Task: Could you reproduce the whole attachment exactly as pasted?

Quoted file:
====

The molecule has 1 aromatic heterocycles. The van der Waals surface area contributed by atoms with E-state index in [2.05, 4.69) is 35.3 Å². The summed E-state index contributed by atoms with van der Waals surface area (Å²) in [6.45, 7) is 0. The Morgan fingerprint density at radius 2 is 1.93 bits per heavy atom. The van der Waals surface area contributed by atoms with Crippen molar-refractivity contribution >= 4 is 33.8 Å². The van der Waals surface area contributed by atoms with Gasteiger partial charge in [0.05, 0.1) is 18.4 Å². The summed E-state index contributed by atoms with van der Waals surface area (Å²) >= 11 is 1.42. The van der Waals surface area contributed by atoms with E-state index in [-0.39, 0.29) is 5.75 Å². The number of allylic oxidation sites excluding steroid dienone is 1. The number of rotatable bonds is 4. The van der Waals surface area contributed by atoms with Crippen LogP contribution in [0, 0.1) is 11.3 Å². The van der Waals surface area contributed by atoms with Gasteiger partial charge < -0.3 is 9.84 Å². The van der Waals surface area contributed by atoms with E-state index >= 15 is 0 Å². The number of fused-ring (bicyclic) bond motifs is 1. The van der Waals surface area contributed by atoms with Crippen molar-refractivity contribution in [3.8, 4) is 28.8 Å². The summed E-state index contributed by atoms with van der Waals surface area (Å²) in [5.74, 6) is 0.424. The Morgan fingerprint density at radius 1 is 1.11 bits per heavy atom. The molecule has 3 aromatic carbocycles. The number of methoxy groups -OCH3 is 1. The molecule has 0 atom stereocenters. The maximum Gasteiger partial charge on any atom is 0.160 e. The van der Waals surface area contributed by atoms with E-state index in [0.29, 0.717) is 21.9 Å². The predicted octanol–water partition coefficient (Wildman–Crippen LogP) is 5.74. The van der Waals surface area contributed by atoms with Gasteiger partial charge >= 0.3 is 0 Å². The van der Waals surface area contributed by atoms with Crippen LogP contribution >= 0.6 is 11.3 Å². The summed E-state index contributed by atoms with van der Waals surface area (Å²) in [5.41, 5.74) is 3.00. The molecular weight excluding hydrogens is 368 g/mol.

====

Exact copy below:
The molecule has 1 aromatic heterocycles. The van der Waals surface area contributed by atoms with E-state index in [2.05, 4.69) is 35.3 Å². The summed E-state index contributed by atoms with van der Waals surface area (Å²) in [6.45, 7) is 0. The Morgan fingerprint density at radius 2 is 1.93 bits per heavy atom. The van der Waals surface area contributed by atoms with Crippen molar-refractivity contribution >= 4 is 33.8 Å². The van der Waals surface area contributed by atoms with Gasteiger partial charge in [0.05, 0.1) is 18.4 Å². The summed E-state index contributed by atoms with van der Waals surface area (Å²) >= 11 is 1.42. The van der Waals surface area contributed by atoms with E-state index in [-0.39, 0.29) is 5.75 Å². The number of allylic oxidation sites excluding steroid dienone is 1. The number of rotatable bonds is 4. The van der Waals surface area contributed by atoms with Crippen LogP contribution in [0, 0.1) is 11.3 Å². The van der Waals surface area contributed by atoms with Gasteiger partial charge < -0.3 is 9.84 Å². The van der Waals surface area contributed by atoms with E-state index >= 15 is 0 Å². The number of fused-ring (bicyclic) bond motifs is 1. The van der Waals surface area contributed by atoms with Crippen molar-refractivity contribution in [3.8, 4) is 28.8 Å². The summed E-state index contributed by atoms with van der Waals surface area (Å²) in [5.74, 6) is 0.424. The Morgan fingerprint density at radius 1 is 1.11 bits per heavy atom. The molecule has 3 aromatic carbocycles. The number of methoxy groups -OCH3 is 1. The molecule has 0 atom stereocenters. The maximum Gasteiger partial charge on any atom is 0.160 e. The van der Waals surface area contributed by atoms with E-state index in [0.29, 0.717) is 21.9 Å². The predicted octanol–water partition coefficient (Wildman–Crippen LogP) is 5.74. The van der Waals surface area contributed by atoms with Gasteiger partial charge >= 0.3 is 0 Å². The van der Waals surface area contributed by atoms with Crippen LogP contribution >= 0.6 is 11.3 Å². The summed E-state index contributed by atoms with van der Waals surface area (Å²) in [5.41, 5.74) is 3.00. The molecular weight excluding hydrogens is 368 g/mol.